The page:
The Misfits were never even close to reaching their current level of notoriety before Danzig chose to disband them, and consequently, fans that missed out on the first run wanted more of their unique music. The band reformed without Danzig in 1996 leading to a new era of the Misfits and dividing fans. The fans now consist of Danzig loyalists who view the resurrection era as a weak attempt at a cash grab as punk regains popularity, and newer fans who see the Michale Graves vocal era as wanting to continue a legacy that never got to be fully recognized. The revived band also went on to make another two albums: American Psycho and Famous Monsters. Both are known for leaning into that b-grade horror movie aspect that Danzig flirted with, but seemed never to want to define the band.
This division of the band led many fans to believe that there was no chance of Danzig ever rejoining the Misfits, especially with the resentment the singer seemed to have for the new era of the Misfits, along with his 2014 lawsuit against Only for trademark violations. Fans of the original sound resigned themselves to the direction the Misfits were heading and accepted Graves as the new voice of the Misfits until the October of 2000 when he left and Jerry Only took over as lead vocals for three subsequent albums— DeA.D. Alive!, The Devil’s Rain, and the cover compilation Project 1950.
In 2016 the Misfits surprised original fans when Danzig rejoined Doyle and Only to perform at Denver and Chicago’s Riot Fest. Their reunion continued into 2022 when they performed Walk Among Us for its 40th anniversary this September at Chicago’s Riot Fest. The famous trio was joined by Dave Lombardo on drums and Acey Slade on backing guitar. Their performance embraced that early horror imagery fans had grown to appreciate, and the older members’ performance matched the enthusiasm of their crowd. The energy of the performance was incredible. Doyle stalked around the stage like an angry predator, Only was wearing half a skeleton on his jacket and still managed to headbang harder than some of the crowd, and two separate guitars were broken in under 30 minutes. Though Danzig’s vocals were at times overpowered by the unrelenting guitars, he still sounded as much like an evil incarnation of Elvis as he did 40 years ago.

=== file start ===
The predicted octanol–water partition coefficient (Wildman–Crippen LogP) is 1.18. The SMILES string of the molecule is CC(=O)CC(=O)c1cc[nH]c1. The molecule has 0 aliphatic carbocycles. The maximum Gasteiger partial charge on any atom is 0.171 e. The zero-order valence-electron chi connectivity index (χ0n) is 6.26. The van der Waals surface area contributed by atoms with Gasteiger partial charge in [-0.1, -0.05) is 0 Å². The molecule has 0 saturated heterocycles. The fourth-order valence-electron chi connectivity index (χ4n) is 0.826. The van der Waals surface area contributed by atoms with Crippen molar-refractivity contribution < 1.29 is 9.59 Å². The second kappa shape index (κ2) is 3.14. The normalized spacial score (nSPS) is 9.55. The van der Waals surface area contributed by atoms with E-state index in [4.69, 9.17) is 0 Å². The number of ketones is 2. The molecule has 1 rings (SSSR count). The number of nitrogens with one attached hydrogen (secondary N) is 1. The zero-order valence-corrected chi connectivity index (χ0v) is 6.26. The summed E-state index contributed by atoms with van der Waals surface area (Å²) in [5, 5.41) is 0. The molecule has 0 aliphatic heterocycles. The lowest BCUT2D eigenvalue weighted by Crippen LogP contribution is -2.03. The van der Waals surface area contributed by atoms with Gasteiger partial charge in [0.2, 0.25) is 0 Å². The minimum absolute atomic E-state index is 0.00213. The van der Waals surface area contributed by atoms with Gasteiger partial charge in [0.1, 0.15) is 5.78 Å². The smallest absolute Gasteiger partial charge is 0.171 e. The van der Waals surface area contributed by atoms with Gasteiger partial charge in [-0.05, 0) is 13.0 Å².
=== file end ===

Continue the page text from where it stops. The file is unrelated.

The Misfits’ music has remained a timeless encapsulation of adolescent anger and rebellion, but it is obvious in the personal behavior of Danzig in particular, that these are punks from the ’70s. Their performance was intermittently interrupted by Danzig’s ostentatious audience interaction and small tangents about how much more hardcore punk was back in his day, along with some telling remarks about cancel culture.
After finishing Walk Among Us the band went on to perform other early Misfits songs, predictably nothing from the Graves era, but they also didn’t bother to play anything from Only’s time as the lead vocalist. Likely because they wanted to play the 40th anniversary of Walk Among Us and other songs that they produced around the same time chronologically, but still the absence of their more recent material felt telling of a more complicated interpersonal relationship. With Danzig’s return, it feels as if he in particular is trying to reinstate that the Misfits without him were never really the Misfits— especially the Graves Era. Danzig is reclaiming his position in the Misfits and assuring everyone that he’s here to stay. The band’s decision to completely ignore their discography past 1982 seems telling of Danzig’s possible possession and authority over the band, and how he’s discredited anything the Misfits ever did without him.
Ultimately, alternative music is perpetuated by adolescence and the intoxicating culture of youth. What the Misfits added to that culture can’t be denied, and for many fans, the opportunity to see any incarnation of the band is an exhilarating trip. Being able to finally see the original members, after believing a reunion was impossible, is even more so. Whatever direction they take in the future, or how many drummers come and go, the Misfits will remain an important part of punk’s history and invaluable to fans from any generation.